Question: when would you use Django, when Plone? Answer: for this site, they’d have gone with all-Django. Plone is only used for only 15 pages. But if your site needs real CMS functionality, use Plone. So if you need workflows, per-page and per-folder security, stuff like that. Don’t build anything like that yourself: it is already there in Plone.

Lightning talks

Updating your django site, the easy way (Dave de Fijter)

When you update your site, there are a lot of manual steps you need to do. That’s not DRY (don’t repeat yourself). Some options:

  • Shell scripts (but you still need ssh).
  • Fabrik (pretty good, but not that friendly)
  • He proposes django-siteupdate. You can update your sites from the django admin. It keeps logs of your updates. Custom update scripts are possible, as is postprocessing. You see the output of your scripts in the django admin interface.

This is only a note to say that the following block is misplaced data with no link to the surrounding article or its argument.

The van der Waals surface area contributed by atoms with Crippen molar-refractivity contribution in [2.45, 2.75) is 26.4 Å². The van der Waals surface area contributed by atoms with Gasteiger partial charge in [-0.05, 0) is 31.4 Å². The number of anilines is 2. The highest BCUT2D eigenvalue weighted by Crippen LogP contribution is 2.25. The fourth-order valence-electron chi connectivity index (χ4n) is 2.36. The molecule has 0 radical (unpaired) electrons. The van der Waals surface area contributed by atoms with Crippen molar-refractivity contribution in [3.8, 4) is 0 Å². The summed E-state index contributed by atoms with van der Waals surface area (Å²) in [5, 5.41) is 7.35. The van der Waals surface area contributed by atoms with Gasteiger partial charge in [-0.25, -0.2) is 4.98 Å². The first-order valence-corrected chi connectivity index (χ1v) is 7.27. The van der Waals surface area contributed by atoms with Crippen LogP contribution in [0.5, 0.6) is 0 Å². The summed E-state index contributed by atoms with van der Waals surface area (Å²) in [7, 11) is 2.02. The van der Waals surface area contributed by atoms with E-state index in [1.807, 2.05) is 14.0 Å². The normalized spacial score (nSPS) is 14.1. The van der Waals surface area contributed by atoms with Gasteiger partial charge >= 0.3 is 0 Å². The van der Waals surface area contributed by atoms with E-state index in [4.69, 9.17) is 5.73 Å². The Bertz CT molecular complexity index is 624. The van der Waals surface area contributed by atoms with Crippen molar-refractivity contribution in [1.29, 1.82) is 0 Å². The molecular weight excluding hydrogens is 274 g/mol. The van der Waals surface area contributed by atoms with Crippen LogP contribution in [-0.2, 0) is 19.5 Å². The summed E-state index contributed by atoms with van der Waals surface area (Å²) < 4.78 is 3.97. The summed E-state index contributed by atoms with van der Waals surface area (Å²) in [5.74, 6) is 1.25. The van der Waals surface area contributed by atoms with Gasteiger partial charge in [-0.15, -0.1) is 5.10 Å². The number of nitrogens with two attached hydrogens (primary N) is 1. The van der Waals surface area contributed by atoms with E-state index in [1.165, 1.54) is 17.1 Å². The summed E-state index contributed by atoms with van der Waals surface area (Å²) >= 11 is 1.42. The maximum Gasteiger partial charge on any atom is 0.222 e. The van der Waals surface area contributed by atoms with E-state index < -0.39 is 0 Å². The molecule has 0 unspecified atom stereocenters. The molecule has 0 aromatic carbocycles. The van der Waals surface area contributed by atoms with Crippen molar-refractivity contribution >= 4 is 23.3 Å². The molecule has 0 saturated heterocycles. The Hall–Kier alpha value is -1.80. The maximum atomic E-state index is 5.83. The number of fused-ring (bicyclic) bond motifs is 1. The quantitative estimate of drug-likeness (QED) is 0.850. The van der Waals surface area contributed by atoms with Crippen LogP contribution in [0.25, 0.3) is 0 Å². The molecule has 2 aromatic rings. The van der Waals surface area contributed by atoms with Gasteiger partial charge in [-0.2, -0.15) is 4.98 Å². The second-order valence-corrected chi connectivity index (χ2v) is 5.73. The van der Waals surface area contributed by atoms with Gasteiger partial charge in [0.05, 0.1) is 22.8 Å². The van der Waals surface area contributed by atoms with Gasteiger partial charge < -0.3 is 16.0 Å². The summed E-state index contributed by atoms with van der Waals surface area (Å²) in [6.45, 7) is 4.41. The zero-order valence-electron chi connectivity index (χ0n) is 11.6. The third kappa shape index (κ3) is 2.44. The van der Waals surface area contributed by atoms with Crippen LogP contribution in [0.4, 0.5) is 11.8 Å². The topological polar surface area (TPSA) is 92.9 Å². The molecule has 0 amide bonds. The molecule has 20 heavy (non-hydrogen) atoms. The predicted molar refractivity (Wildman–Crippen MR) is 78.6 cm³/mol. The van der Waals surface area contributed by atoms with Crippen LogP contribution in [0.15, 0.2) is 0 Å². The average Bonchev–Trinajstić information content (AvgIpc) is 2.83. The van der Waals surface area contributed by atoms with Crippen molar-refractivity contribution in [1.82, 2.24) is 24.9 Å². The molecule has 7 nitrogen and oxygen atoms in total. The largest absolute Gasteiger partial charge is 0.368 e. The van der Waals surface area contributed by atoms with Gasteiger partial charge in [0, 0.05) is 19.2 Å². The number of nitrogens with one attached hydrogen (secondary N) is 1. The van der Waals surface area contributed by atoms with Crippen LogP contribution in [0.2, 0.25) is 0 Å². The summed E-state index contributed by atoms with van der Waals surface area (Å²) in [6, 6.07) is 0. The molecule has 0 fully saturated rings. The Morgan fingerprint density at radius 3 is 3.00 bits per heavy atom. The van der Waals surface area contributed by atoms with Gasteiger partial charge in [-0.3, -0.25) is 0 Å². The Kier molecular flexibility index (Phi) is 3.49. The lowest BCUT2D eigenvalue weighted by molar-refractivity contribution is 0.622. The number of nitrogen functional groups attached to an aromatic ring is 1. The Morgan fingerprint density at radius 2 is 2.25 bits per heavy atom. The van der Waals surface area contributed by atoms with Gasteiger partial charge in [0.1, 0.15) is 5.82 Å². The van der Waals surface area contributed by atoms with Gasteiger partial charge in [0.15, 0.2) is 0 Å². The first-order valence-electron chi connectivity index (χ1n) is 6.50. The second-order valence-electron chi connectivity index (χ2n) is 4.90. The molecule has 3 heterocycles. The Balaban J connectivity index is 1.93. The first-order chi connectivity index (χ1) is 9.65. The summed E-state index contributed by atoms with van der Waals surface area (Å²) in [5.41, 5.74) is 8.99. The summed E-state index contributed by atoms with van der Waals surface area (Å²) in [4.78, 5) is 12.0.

(I mentioned a djangocon talk about capistrano.)

Dynamic models in Django (Joeri Bekker)

Dynamic models are not defined in your python code. For instance, they’re created on the fly at runtime. You could create a flexible admin this way. Or you can dynamically prototype models without having python knowledge.

Or you can, before a syncdb, create dynamic copies of your old data models so you can still access them. Or, what he uses it for, generate additional models for localization.

How? Something like:

Person = type('Person', models.Model, attrs={..field...})

In the end, it is more involved of course. Most of django’s machinery still works just fine with those classes. You can run syncdb just fine from within your code, creating the tables in your database.